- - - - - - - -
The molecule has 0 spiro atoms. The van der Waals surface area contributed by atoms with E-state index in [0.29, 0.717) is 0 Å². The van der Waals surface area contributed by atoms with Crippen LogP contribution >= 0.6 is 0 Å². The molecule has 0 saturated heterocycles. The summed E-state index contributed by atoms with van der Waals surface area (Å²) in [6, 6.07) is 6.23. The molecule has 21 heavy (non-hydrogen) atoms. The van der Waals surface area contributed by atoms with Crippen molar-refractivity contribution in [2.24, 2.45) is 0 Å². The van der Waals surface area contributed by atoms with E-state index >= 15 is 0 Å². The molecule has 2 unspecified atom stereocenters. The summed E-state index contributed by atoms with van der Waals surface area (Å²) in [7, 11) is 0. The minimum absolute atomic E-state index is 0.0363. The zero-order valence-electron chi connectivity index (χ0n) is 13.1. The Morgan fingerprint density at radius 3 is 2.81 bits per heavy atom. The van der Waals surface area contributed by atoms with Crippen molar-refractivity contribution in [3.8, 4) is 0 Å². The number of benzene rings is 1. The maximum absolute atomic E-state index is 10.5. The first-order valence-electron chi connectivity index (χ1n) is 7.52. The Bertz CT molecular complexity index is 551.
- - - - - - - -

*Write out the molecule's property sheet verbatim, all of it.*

The molecule has 0 spiro atoms. The van der Waals surface area contributed by atoms with E-state index in [0.29, 0.717) is 0 Å². The van der Waals surface area contributed by atoms with Crippen LogP contribution >= 0.6 is 0 Å². The molecule has 0 saturated heterocycles. The summed E-state index contributed by atoms with van der Waals surface area (Å²) in [6, 6.07) is 6.23. The molecule has 21 heavy (non-hydrogen) atoms. The van der Waals surface area contributed by atoms with Crippen molar-refractivity contribution in [2.24, 2.45) is 0 Å². The van der Waals surface area contributed by atoms with E-state index >= 15 is 0 Å². The molecule has 2 unspecified atom stereocenters. The summed E-state index contributed by atoms with van der Waals surface area (Å²) in [7, 11) is 0. The minimum absolute atomic E-state index is 0.0363. The zero-order valence-electron chi connectivity index (χ0n) is 13.1. The Morgan fingerprint density at radius 3 is 2.81 bits per heavy atom. The van der Waals surface area contributed by atoms with Crippen molar-refractivity contribution in [3.8, 4) is 0 Å². The number of benzene rings is 1. The maximum absolute atomic E-state index is 10.5. The first-order valence-electron chi connectivity index (χ1n) is 7.52. The Bertz CT molecular complexity index is 551.